THE Ethiopian Airlines crash last Sunday was the second involving a brand-new Boeing 737, just three months after 189 passengers were killed in a tragedy in Indonesia.
The deaths of 157 passengers and crew, when the Boeing 737 Max 8 aircraft crashed within minutes of take-off in Addis Ababa, raise serious questions about the safety record of both aircraft and airline.
Another crash by a brand-new Boeing 737 Max 8, in Indonesia, under five months ago, saw 189 people lose their lives in the Java Sea when Lion Air Flight 610 plummeted out of the skies, minutes after taking off from Jakarta.
This latest horror brings the African carrier’s death toll to 482, spanning 22 fatal incidents, since its inception in 1965, and nearly 500 more people have been injured in EA crashes and incidents, according to information from the Flight Safety Foundation.
In comparison, just one British Airways flight has ever been involved in a fatal incident: the 1976 Zagreb runway crash, when all 176 people aboard two planes died after BA Flight 476 collided with another aircraft on take-off, through an error by air-traffic control.
As a safeguard, airspace in Spain and the rest of the EU has now been closed to all Boeing 737 MAX aircraft by the European Aviation Safety Agency (EASA), after 31 airlines and 15 countries had already banned the Boeing model.
The temporary suspension of the aircraft from European airspace was effective from Tuesday evening.
The United Nations believes there were 19 staff members of UN-affiliated organisations on board the flight.
Tewolde GebreMarium, who runs Ethiopian Airlines, visited the crash scene, 60km south-east of Addis Ababa, and “regrets to confirm that there are no survivors”.
And the country’s Prime Minister, Abiy Ahmed, offered condolences to the victims’ families.
The passengers came from 33 countries, according to Ethiopia’s Fana Broadcasting Corporate.
The victims included 32 Kenyans, 18 Canadians, nine Ethiopians, eight Italians, eight Chinese citizens, eight Americans, seven British citizens, seven French citizens, six Egyptians, five Dutch citizens, four Indians, four people from Slovakia, three Austrians, three Swedes, three Russians, two Moroccans, two Spaniards, two Poles and two Israelis.
One person, from each of these countries, Belgium, Indonesia, Somalia, Norway, Serbia, Togo, Mozambique, Rwanda, Sudan, Uganda and Yemen, also perished, while four people onboard were listed as using United Nations passports, and their nationalities were not immediately clear.
The plane took off at 8.38am from Bole International Airport and “lost contact” six minutes later, near Bishoftu, a town some 60km from Addis Ababa by road.
“The pilot mentioned that he had difficulties and that he wanted to return,” said GebreMarium during a press conference. “He was given the clearance to return back.”
The airline chief said the aircraft involved had flown from Johannesburg that morning, while the pilot was senior with more than 8,000 hours of flying experience.
Prime Minister Abiy Ahmed’s office tweeted: “It would like to express its deepest condolences to the families of those who have lost their loved ones on Ethiopian Airlines Boeing 737 on a regular, scheduled flight to Nairobi, Kenya this morning.”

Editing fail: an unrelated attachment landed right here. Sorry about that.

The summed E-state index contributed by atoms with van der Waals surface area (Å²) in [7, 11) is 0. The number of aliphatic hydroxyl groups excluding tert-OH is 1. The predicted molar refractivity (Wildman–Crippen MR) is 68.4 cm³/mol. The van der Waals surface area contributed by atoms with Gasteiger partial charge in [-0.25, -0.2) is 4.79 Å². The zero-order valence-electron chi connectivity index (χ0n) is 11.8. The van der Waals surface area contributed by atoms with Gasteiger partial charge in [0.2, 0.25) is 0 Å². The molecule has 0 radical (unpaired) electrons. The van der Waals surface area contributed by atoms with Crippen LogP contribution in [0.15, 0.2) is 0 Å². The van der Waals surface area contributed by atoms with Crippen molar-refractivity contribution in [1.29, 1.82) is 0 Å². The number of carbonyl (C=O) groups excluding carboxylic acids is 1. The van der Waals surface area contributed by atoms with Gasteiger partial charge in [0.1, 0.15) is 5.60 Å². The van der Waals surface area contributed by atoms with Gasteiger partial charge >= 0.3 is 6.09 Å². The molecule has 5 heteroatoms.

Initial reports showed considerable similarities between the Ethiopian and Indonesian disasters, which involved the same make of plane.
Last year, Lion Air 610 also went down, minutes after take-off, having requested permission to return to base.
Telemetry shows the tragic plane’s vertical airspeed fluctuated rapidly in the minutes and second before its crash on Sunday, including the final moments, when it seems to have been locked in a terrifyingly-accelerating nosedive.
Investigations so far by the Indonesian and American aviation authorities have concluded that the Lion Air plane also hit the sea after a violent nosedive.
The New York Times reported that investigators were considering whether that dive might have been caused by updated Boeing software, which was meant to prevent a stall. But it could send the plane into a fatal descent if the altitude and angle information being fed into the computer system was incorrect.
The change in the flight-control system, which can over-ride manual motions in the MAX model, was not explained to pilots, according to some pilots’ unions.
After that crash, Boeing said that it was “continuing to evaluate the need for software, or other changes, as we learn more from the ongoing investigation”.
But it was unclear whether the company had made any changes. In a statement on Sunday, Boeing said it was “deeply saddened” to learn of the crash of Ethiopian Airlines Flight 302.
The company added: “A Boeing technical team is prepared to provide technical assistance at the request, and under the direction, of the US National Transportation Safety Board.”
The state-owned Ethiopian Airlines calls itself Africa’s largest carrier and has ambitions of becoming the gateway to the continent.
The airline does have a better safety rating, and a newer fleet, than some neighbouring operators. In fact, a number of African airlines are banned outright from EU airspace, including the flag-carrier of neighbouring Eritrea.
But in addition to 16 fatal incidents, costing 102 lives in the 1960s, 70s, and 80s, the airline has now suffered six fatal incidents in the last 30 years, including other two huge tragedies.
In 1996, after a hijacking and a failed water landing, 125 people died on Flight 961 in Moroni, the capital of the Union of the Comoros, in the Indian Ocean.
And in January 2010, 82 passengers and eight crew died when EA flight 409, from Beirut to Addis Ababa, slammed into the Mediterranean shortly after take-off.
The MAX 8 is the latest version of the aircraft, which Boeing rolled out in 2017 as an update to the already-redesigned 50-year-old 737.